I hesitate to call anything that I do by such a lofty term as philosophy, but that seems to fit as well as anything else. Anyone who has any degree of introspection has, at one time or another, thought about how they approach life in general – the basis for their big life decisions. I call my approach the Risk to Reward Ratio method. I suppose others may invoke more-established terms like opportunity cost, but I’m not an economist and I would rather not muddy the waters too much (unless it’s to the strains of Mannish Boy, but I digress).
So, what is the Risk to Reward Ratio, and how does one use it? Simply put, every major decision in life (and most lesser ones) involves a usually-instinctive weighing of the pros and cons. I.e., "If I do X, I’ll lose out on Y."
I recently had to decide the mid-range path of my family’s lives. Would we stay in Arizona, where a company was offering me 10 grand more to do the same job I have done the past 2 years? This job, while dull as an old spoon, is not too difficult and I’m told I do well at it. Personally, I feel that I’ve been thrashing aimlessly the past two years, glad to have avoided detection as a complete fraud out of his depth. The other, non-Arizona, option was to take a job offer to move back to Texas. This other job is building on the job I did the last two years in the army, and I’m sure I’ll do well at it as well.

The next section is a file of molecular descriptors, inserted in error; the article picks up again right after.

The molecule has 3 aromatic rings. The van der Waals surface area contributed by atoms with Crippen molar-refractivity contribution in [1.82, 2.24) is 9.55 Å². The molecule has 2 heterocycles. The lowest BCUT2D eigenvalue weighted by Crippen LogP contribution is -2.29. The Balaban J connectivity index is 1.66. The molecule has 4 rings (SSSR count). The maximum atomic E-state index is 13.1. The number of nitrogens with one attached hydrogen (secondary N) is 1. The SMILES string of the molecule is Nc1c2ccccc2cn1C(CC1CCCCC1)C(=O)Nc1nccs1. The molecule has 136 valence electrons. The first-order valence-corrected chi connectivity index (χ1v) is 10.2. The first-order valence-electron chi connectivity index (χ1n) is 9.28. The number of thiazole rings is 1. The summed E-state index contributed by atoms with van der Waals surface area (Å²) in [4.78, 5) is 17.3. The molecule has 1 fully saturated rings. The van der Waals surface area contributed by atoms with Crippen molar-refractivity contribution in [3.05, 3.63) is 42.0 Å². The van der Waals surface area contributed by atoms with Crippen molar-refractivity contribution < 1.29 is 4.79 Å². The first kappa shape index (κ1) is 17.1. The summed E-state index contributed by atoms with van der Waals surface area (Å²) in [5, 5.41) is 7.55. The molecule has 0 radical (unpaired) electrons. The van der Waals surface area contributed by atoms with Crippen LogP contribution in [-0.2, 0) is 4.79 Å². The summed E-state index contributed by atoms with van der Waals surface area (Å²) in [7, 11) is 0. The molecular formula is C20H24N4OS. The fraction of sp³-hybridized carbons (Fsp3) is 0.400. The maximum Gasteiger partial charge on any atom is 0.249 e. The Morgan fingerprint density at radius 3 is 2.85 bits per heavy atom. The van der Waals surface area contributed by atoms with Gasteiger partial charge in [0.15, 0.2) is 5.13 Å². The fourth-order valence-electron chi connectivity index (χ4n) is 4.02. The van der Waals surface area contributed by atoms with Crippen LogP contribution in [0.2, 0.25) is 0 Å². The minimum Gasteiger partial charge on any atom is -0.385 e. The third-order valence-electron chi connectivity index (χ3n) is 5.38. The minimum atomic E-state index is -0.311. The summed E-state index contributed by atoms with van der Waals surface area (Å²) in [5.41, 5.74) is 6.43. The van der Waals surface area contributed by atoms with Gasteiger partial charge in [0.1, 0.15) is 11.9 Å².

The pros and cons started to pile up. First, the plusses for each side:
|More money||More job satisfaction|
|We bought a house last year||No travel ever|
| ||Family in town, so free babysitters (i.e., we get to go out like grownups)|
| ||Cheaper housing costs|
And the negatives of each one:
|Travel at least 25% of the time||Less money|
|Feeling lost at work||Family in town, so more meddling possible|
|Being a part-time husband and father|| |
|Boring work and dull coworkers|| |
This turned out to be much easier than I thought. However, in any risk-reward consideration, there are some risks that are larger than others. The house is a big risk: conventional wisdom says you’ll lose money if you sell a house less than 3 years after buying it. Fortunately, the market is wonky right now, and our realtor thinks we’ll be able to break even and maybe even get a nice dinner out of the sale.
Anyone want to buy a house in Southeastern Arizona?